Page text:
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Water

Author: Nathan
April 5, 2011

The memory of water

The source of life.

Water makes up 70 percent of the Earth’s surface and is the main component — about 80 percent — of all living things. But it is far from ordinary.

http://www.youtube.com/watch?v=-d20NrDX9Es&feature=player_detailpage

Fascinating movie spans the globe to reveal recent discoveries about water, the most amazing yet least studied substance in the world. Witness as researchers, scientists, philosophers and theologians try to understand this unique liquid and all its miraculous properties still waiting to be discovered.

http://youtu.be/BWYlMSHOGBw

Water reacts to emotions

Crystals of water

With researchers decoding DNA and smashing open atoms, you might assume the science of everyday water, life’s most basic substance, is well understood. But recent experiments probing how water molecules link together have come up with conflicting results.

Scientists now admit they don’t understand the intricacies of how water works.

January 7, 2011

Mountains of plastic

Choking the Earth

When you shell out for bottled water, which costs up to 1,900 times more than tap water, you have a right to know what exactly is inside that pricey plastic bottle.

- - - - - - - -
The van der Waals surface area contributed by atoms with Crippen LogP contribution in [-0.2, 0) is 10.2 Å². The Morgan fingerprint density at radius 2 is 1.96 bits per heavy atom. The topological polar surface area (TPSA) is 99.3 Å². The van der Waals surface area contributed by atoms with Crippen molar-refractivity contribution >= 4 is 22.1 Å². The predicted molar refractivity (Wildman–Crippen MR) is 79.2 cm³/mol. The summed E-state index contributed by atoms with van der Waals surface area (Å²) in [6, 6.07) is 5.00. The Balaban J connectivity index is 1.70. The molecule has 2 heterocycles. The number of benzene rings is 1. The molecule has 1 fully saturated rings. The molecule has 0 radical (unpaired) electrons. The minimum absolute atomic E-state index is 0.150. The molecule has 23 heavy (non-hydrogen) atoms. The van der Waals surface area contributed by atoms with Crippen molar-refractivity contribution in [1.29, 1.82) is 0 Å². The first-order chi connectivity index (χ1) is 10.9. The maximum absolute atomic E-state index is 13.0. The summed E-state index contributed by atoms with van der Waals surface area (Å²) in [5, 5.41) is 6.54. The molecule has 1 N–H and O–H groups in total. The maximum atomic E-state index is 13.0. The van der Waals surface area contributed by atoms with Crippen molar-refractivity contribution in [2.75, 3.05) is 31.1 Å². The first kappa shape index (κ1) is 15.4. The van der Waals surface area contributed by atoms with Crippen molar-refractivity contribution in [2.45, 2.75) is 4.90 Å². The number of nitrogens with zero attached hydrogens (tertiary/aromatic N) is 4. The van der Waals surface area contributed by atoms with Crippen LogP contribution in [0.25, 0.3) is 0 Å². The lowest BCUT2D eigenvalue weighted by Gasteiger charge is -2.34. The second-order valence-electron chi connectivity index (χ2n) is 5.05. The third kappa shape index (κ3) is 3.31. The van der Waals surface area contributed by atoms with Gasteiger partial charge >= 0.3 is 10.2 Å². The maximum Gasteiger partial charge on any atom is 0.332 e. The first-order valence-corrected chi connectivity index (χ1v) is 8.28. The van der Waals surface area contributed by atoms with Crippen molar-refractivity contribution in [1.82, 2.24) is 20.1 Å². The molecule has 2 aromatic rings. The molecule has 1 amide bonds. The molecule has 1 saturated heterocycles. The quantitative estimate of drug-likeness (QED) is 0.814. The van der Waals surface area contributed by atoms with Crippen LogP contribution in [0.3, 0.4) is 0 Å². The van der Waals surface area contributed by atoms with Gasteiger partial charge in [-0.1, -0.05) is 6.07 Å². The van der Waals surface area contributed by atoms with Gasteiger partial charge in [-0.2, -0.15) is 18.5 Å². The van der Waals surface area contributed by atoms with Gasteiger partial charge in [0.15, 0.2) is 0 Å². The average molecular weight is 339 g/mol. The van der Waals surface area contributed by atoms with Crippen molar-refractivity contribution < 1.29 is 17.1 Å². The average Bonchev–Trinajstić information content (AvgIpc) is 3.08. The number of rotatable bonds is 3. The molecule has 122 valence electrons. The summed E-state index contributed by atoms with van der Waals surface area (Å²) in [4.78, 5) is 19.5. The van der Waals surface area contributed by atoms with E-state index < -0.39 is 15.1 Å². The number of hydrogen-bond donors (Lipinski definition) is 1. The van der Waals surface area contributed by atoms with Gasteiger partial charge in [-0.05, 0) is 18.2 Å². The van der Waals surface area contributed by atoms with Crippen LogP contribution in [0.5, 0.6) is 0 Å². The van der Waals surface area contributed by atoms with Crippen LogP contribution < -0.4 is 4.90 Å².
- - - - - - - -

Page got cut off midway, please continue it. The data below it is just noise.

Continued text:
Most bottled water makers don’t agree. They keep secret some or all the answers to these elementary questions:
Where does the water come from?
Is it purified? How?
Have tests found any contaminants?
Among the ten best-selling brands, nine — Pepsi’s Aquafina, Coca-Cola’s Dasani, Crystal Geyser and six of seven Nestlé brands — don’t answer at least one of those questions.
Only one — Nestlé’s Pure Life Purified Water — discloses its water source and treatment method on the label and offers an 800-number, website or mailing address where consumers can request a water quality test report.
what exactly is inside that pricey plastic bottle.

Really!

A new EWG survey of 173 unique bottled water products finds a few improvements – but still too many secrets and too much advertising hype. Overall, 18 percent of bottled waters fail to list the source, and 32 percent disclose nothing about the treatment or purity of the water. Much of the marketing nonsense that drew ridicule last year can still be found on a number of labels.

Here the bottle water is rated.
So do yourself and Earth a fawor and please drink filtered tap water. You’ll save money, drink water that’s purer than tap water and help solve the global glut of plastic bottles.